Neuropsychiatric symptoms are prevalent in neurologic practice, but their complexity makes them challenging to manage. Many cognitive, affective, behavioral, and perceptual symptoms span multiple neurologic diagnoses-and there is prominent variability in neuropsychiatric symptom burden for a given condition. There is also a relative lack of robust controlled clinical trial evidence and expert consensus recommendations for a range of neuropsychiatric symptom presentations. Thus, the categorical approach (e.g., a discrete diagnosis equals a specific set of medication interventions) used in many other medical conditions can sometimes have limited utility in commonly encountered neuropsychiatric clinical scenarios. In this review, we explore medication management for a range of neuropsychiatric symptoms using a dimensional transdiagnostic approach applied to the neurological patient. This approach allows the clinician to think beyond the boundaries of a discrete diagnosis and treat specific symptom domains (e.g., apathy, impulsivity). Pharmacologic considerations, including mechanisms of action and their application to various neurotransmitter systems and brain networks, are discussed, as well as general recommendations to optimize medication adherence and rapport with the patient. The dimensional, transdiagnostic approach to pharmacological management of patients with neurological conditions will help the clinician treat neuropsychiatric symptoms safely, effectively, and confidently.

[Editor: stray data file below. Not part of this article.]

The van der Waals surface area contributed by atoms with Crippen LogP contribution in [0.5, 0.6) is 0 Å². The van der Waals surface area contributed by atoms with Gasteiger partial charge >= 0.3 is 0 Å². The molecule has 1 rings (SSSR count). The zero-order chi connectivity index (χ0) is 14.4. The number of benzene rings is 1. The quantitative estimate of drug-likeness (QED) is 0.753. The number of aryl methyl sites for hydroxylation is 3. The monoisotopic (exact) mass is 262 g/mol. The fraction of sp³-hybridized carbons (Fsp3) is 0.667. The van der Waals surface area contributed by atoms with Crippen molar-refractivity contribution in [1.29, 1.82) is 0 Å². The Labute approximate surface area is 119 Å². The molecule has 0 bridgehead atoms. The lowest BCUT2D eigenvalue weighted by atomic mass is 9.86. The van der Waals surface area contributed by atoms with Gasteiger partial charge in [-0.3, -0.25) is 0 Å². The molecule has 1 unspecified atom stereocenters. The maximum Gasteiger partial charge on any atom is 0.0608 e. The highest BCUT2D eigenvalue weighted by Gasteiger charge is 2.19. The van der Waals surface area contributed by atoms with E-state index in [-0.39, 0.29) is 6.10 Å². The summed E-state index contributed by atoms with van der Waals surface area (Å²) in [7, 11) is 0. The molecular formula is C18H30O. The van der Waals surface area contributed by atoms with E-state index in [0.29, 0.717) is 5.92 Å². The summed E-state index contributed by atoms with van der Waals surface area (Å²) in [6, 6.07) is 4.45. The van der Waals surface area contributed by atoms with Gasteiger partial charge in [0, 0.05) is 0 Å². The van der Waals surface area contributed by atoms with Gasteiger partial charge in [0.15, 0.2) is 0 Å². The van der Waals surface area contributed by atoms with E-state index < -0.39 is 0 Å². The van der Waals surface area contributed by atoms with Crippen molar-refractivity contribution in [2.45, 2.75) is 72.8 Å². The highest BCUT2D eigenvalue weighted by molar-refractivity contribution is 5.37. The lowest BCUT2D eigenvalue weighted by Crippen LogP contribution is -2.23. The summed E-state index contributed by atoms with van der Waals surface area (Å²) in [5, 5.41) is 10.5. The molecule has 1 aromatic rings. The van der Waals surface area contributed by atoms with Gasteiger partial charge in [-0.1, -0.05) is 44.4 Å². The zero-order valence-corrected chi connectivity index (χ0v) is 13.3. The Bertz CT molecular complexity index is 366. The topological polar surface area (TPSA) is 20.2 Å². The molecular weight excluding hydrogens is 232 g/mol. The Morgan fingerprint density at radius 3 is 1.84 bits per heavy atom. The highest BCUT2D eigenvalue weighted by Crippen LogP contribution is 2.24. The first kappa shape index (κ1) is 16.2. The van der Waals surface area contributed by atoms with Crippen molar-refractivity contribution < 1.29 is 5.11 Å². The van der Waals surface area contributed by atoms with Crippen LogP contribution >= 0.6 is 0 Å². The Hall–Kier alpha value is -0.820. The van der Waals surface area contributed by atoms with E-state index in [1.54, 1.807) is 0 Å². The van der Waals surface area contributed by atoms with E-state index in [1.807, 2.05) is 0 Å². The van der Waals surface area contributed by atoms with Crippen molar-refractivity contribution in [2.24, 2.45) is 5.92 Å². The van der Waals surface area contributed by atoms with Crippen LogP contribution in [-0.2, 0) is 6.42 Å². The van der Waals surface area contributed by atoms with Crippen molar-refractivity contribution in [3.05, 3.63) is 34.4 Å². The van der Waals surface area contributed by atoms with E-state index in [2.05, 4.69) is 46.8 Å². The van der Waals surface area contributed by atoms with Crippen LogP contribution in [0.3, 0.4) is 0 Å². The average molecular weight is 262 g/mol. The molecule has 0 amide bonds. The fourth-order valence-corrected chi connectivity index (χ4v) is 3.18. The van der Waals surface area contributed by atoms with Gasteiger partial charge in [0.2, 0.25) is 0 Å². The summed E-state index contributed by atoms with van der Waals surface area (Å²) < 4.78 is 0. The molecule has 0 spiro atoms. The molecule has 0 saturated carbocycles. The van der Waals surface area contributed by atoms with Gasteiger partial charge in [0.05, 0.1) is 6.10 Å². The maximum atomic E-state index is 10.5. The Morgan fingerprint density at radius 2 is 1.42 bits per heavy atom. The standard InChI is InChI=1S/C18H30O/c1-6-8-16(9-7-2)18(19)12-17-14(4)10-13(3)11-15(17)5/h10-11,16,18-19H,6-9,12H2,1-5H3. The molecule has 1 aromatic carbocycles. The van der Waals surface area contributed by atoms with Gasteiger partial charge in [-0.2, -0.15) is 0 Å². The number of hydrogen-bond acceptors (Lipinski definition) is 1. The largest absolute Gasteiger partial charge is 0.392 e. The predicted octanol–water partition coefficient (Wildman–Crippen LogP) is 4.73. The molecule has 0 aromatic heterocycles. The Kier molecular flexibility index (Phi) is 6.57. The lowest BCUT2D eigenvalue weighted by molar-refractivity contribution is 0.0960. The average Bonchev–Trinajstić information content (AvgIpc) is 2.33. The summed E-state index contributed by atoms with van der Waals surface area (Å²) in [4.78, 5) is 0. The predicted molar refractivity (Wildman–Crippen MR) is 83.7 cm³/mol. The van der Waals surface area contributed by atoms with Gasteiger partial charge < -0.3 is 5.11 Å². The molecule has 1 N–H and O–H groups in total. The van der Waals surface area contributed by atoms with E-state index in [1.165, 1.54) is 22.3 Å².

ASJC Scopus subject areas
- Clinical Neurology